The 20th of July 1969, Neil Armstrong and Buzz Aldrin became the first humans to walk upon the moon’s surface; their first steps were taken on the ground named ‘Tranquillity Base’. Alex Turner’s and Jamie Cook’s combined lyrical effort to recreate this distinct experience is the premise of what the latest Arctic monkey’s album Tranquillity Base Hotel and Casino is built upon. The album includes calm psychedelic masterpieces such as Golden Trunks and Star Treatment which juxtaposes the raw, untamed noise of some of their early work most notably From the Ritz to the Rubble and Teddy Picker.
In the last fifteen years, the Arctic Monkeys have propelled themselves to the heights of music stardom; with seven Brit Awards and five number one albums, as such their new album Tranquillity Base Hotel and Casino (TBHAC) was hugely anticipated. Yet, the album was met with mixed reviews. Some critics and fans who had fallen in love with arguably the greatest rock album of the 21st century, AM, were left disenfranchised with the space rock sound-scaping ambience of the new album. Despite this, TBHAC still went on to receive a Mercury Prize nomination, claiming many awards along the way and selling out a world tour in minutes. TBHAC may not be as popular as the Monkeys’ previous work, but it has certainly succeeded critically.
Obviously, it is clear that the Monkeys’ success has moved them up in the world; once an innocent Sheffield school boy, Alex Turner can now be found living the high life in his LA mansion. Fortunately though, fame and privilege has not come at the expense of the quality of the music being produced by the band, as can often be the case. What I believe TBHAC as an album shows, from a critical perspective, is Alex and the band’s unwavering confidence in their own abilities, using their success not as a template to repeat but a license for artistic freedom.
Upon release, the album was thought by many to be more of an ‘Alex Turner side project’. In our world of instant gratification, some found themselves disappointed by the lack of “hits” or “catchy choruses”. Instead, this album is meant to do what the title suggests: transfix your mind, taking you to an unknown land. Turner spoke about the influence of Pet Sounds (the legendary Beach Boys album), suggesting the album to be more of an experience of physical place, and not simply a compilation of songs. TBHAC is trying to do a similar thing; Turner is trying to make the album resonate with people on a much more distinct individual level, trying to make the listeners come to their own conclusion rather than give them distinct answers. A clear contrast is made with the direction of previous work, where Turner used common experience as a means to tap into the emotions of a generation. The progression is evident. While in the first studio album, Whatever People Say I am That’s What I’m Not, the lyrics describe teenage experiences of nightclubbing, getting in trouble and chasing girls. TBHAC consists of constant pop culture references, offbeat line endings and a huge amount of ambiguity and mystery. The listener is permitted to feel lost in the serenade of its elegance – a huge deviation from the focused rawness of the first album.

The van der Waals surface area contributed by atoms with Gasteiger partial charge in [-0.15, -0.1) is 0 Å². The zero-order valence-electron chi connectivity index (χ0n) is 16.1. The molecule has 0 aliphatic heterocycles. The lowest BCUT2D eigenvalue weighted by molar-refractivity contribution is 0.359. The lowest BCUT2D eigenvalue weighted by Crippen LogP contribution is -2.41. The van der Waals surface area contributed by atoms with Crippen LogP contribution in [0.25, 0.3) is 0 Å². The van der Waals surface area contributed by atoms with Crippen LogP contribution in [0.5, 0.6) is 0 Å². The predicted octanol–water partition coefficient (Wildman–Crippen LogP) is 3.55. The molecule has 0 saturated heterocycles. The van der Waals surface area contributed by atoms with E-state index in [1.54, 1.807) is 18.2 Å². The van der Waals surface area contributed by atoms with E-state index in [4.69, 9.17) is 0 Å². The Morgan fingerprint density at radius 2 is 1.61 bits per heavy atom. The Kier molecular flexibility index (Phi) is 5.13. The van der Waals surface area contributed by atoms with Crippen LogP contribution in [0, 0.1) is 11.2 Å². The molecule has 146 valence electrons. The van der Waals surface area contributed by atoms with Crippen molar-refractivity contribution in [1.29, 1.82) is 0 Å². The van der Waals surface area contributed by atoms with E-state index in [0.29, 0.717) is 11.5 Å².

Whilst I enjoyed the new album, like many fans I’d like to see Turner untamed once more. Personally, I’m particularly hopeful of this happening for one reason. In my opinion, Turner’s most iconic moment was his 2014 Brit Award acceptance speech for album of the year, in which he staggered up to collect the award and through his slurred words came a message.
“That rock ‘n’roll, eh? That rock’n’roll, it just won’t go away. It might hibernate from time to time, and sink back into the swamp. I think the cyclical nature of the universe in which it exists demands it adheres to some of its rules. But it’s always waiting there, just around the corner. Ready to make its way back through the sludge and smash through the glass ceiling, looking better than ever. Yeah, that rock’n’roll, it seems like its faded away sometimes, but it will never die. And there’s nothing you can do about it.”
Obviously, this was in reference to AM. However, when it comes to Alex Turner and the Arctic Monkeys you never know what is around thegeni corner. It may well be true that Turner has matured and his music will continue to be sophisticated and challenge boundaries, or he may make the venture back from the metaphorical ‘Ritz’ of the musical industry and return to the roots or the ‘rubble’ from where he originally staggered out of the swamp – we will have to wait and see.